Yet apart from that, Kuti was a dynamic, seemingly tireless performer and recording artist, with marathon-length sets that tested the physical limits of his band, as well as his own. Perhaps his sociopolitical fervor fed his performances. Or perhaps, it was the other way around.
He was born Fela Ransome (later ‘Anikalapo’) Kuti in Nigeria, 1938, to a musical and politically anti-military family. Intially studying to be a physician, he travelled to London where he formed his first band in 1961. Taking traditional West African high life music and marrying it to the trad jazz and burgeoning R&B music he was hearing in the London clubs, he became the first preponent of what he called Afro-beat, which he then took back to Nigeria two years later.
While touring and recording with a new band Koola Lobitos, Kuti would spend nearly a year in the United States, where he became acquainted with the writings of Malcolm X and the philosophies of black nationalism. This would feed his desire for reform in his own country. Before returning to Africa, he would record The ’69 Los Angeles Sessionsalbum, which showcased his absorption of soul and funk into his traditionally Afro-centric sound. He would develop this sound into the 70s, forming a new band Africa 70, and establishing himself as something of an impressario, club owner, record producer, and patriarch of a compound in Lagos.
In the ensuing years, he preceded to create what is now something of a cultural legacy, passing along his trade as a musican, and his beliefs as a political activist, to his children, most notably Femi Kuti who continues to bear the Afro-beat torch. A notorious womaniser, Fela sired a sizable number of children from almost as many women. His lifestyle got the better of him, and he died of an AIDS-related illness in 1997.
Although certainly not without his flaws, Kuti lived his convictions, while also being a musical innovator during some very troubling times in his home country, inspiring the population with his music as often as he could. While setting up a studio in Nigeria in the early 70s, former Cream drummer Ginger Baker rekindled a friendship with Kuti, whom he’d met when Kuti was in London in the early 60s. Baker often sat in on live gigs, which would go on for hours. In an interview with Ginger Baker about Fela Kuti, Baker had this to say:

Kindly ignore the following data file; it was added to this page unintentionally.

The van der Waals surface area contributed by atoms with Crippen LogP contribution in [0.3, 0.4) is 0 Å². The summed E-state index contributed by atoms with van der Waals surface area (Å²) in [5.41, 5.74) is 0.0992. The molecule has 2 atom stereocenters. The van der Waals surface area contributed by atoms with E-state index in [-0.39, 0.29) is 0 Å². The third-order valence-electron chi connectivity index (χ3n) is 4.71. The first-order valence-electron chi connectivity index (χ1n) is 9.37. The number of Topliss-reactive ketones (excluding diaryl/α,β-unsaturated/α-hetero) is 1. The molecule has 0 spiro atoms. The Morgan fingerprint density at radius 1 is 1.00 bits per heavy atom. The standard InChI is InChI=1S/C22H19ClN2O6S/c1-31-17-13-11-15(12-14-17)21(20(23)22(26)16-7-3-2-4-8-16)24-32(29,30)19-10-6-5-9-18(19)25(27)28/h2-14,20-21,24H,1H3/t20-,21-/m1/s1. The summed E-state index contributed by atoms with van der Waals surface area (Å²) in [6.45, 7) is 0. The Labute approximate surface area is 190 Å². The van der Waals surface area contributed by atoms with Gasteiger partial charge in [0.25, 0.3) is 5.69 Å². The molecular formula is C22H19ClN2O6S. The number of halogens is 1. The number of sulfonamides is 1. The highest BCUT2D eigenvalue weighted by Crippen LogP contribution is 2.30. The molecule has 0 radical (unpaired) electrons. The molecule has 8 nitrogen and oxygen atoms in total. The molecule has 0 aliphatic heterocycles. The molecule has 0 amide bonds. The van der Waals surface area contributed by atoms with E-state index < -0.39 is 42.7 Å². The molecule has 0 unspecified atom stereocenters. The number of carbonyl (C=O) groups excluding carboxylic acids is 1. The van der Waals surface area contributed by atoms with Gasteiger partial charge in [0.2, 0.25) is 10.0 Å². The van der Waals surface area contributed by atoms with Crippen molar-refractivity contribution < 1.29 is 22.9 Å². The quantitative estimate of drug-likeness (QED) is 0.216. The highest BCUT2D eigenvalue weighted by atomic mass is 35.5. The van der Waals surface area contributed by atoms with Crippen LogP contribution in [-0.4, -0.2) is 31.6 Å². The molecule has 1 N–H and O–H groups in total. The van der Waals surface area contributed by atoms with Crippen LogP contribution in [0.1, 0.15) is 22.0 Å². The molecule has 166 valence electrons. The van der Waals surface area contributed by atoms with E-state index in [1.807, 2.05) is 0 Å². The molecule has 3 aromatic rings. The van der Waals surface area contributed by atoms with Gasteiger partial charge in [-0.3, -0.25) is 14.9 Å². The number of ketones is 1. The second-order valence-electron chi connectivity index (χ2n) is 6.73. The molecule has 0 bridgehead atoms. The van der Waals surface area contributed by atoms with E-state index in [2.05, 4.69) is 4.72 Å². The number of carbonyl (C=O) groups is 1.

He didn’t have any competitors. [laughs] There was nobody doing what Fela
was doing. It was just…heh…you had to go to Fela’s club to see that.
You didn’t see anybody that wasn’t moving. The whole place was jumping…
Here’s a clip of Canadian singer-songwriter Bruce Cockburn playing a version of his 1986 song “World of Wonders” with Malian master of the kora, Toumani Diabate.
The clip is taken from the documentary River of Sand, which is narrated by Cockburn and is concerned with the environmental issue of the expanding desert, and the efforts of the people of Mali to counteract it. Along the way, we get to know the people and their culture, particularly their music and key proponents of it, like Diabate and guitarist Ali Farka Toure.
While in Mali filming the documentary, Cockburn met with a number of musicians with whom he would jam informally, and who would eventually find their way onto his recording Breakfast In New Orleans, Dinner In Timbuktu, as well as later recordings. Toumani Diabate was one such luminary, a musician with a growing worldwide reputation for his dexterity on the kora, a 21-stringed instrument made from a gourd and animal skins.
I really love this version of the Cockburn song, which on the original album by the same name, World of Wonders, is a bit dated by 80s production values. Here, it’s organic and sort of ghostly, largely due to Diabate’s contribution. The sound of the kora is something of a cross between a harp and a mandolin to my ears – delicate, yet grand too. It suits the song, which is about the beauty found in a world that is also marked by oppression and unjustice. On the African continent, there are striking examples of both, which makes the playing of this song quite a potent choice.
For more information about Mali and attempts to irrigate the desert, visit Oxfam.